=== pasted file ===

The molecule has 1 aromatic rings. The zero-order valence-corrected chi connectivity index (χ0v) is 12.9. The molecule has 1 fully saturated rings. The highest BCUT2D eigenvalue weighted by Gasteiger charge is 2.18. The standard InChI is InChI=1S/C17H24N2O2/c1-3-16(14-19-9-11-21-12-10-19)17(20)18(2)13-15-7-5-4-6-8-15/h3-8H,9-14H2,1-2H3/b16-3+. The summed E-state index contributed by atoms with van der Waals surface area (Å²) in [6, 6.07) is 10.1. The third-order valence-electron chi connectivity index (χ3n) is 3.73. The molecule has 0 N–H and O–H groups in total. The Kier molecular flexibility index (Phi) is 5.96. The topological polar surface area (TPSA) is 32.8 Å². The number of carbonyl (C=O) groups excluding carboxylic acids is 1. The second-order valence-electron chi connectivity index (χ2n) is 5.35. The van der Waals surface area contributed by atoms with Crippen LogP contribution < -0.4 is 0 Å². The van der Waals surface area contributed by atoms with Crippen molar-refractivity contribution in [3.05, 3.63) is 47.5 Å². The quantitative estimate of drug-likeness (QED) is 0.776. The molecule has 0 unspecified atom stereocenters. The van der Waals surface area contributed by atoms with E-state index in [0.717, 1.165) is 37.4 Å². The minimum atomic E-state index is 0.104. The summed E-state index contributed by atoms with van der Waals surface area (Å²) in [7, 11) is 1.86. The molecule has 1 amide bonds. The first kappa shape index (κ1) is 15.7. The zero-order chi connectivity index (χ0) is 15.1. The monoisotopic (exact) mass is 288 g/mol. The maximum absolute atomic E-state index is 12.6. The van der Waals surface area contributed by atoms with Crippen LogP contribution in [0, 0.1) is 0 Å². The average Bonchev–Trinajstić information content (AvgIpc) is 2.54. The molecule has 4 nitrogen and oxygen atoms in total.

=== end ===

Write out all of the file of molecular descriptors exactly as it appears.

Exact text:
The molecule has 1 aromatic rings. The zero-order valence-corrected chi connectivity index (χ0v) is 12.9. The molecule has 1 fully saturated rings. The highest BCUT2D eigenvalue weighted by Gasteiger charge is 2.18. The standard InChI is InChI=1S/C17H24N2O2/c1-3-16(14-19-9-11-21-12-10-19)17(20)18(2)13-15-7-5-4-6-8-15/h3-8H,9-14H2,1-2H3/b16-3+. The summed E-state index contributed by atoms with van der Waals surface area (Å²) in [6, 6.07) is 10.1. The third-order valence-electron chi connectivity index (χ3n) is 3.73. The molecule has 0 N–H and O–H groups in total. The Kier molecular flexibility index (Phi) is 5.96. The topological polar surface area (TPSA) is 32.8 Å². The number of carbonyl (C=O) groups excluding carboxylic acids is 1. The second-order valence-electron chi connectivity index (χ2n) is 5.35. The van der Waals surface area contributed by atoms with Crippen LogP contribution < -0.4 is 0 Å². The van der Waals surface area contributed by atoms with Crippen molar-refractivity contribution in [3.05, 3.63) is 47.5 Å². The quantitative estimate of drug-likeness (QED) is 0.776. The molecule has 0 unspecified atom stereocenters. The van der Waals surface area contributed by atoms with E-state index in [0.717, 1.165) is 37.4 Å². The minimum atomic E-state index is 0.104. The summed E-state index contributed by atoms with van der Waals surface area (Å²) in [7, 11) is 1.86. The molecule has 1 amide bonds. The first kappa shape index (κ1) is 15.7. The zero-order chi connectivity index (χ0) is 15.1. The monoisotopic (exact) mass is 288 g/mol. The maximum absolute atomic E-state index is 12.6. The van der Waals surface area contributed by atoms with Crippen LogP contribution in [0, 0.1) is 0 Å². The average Bonchev–Trinajstić information content (AvgIpc) is 2.54. The molecule has 4 nitrogen and oxygen atoms in total.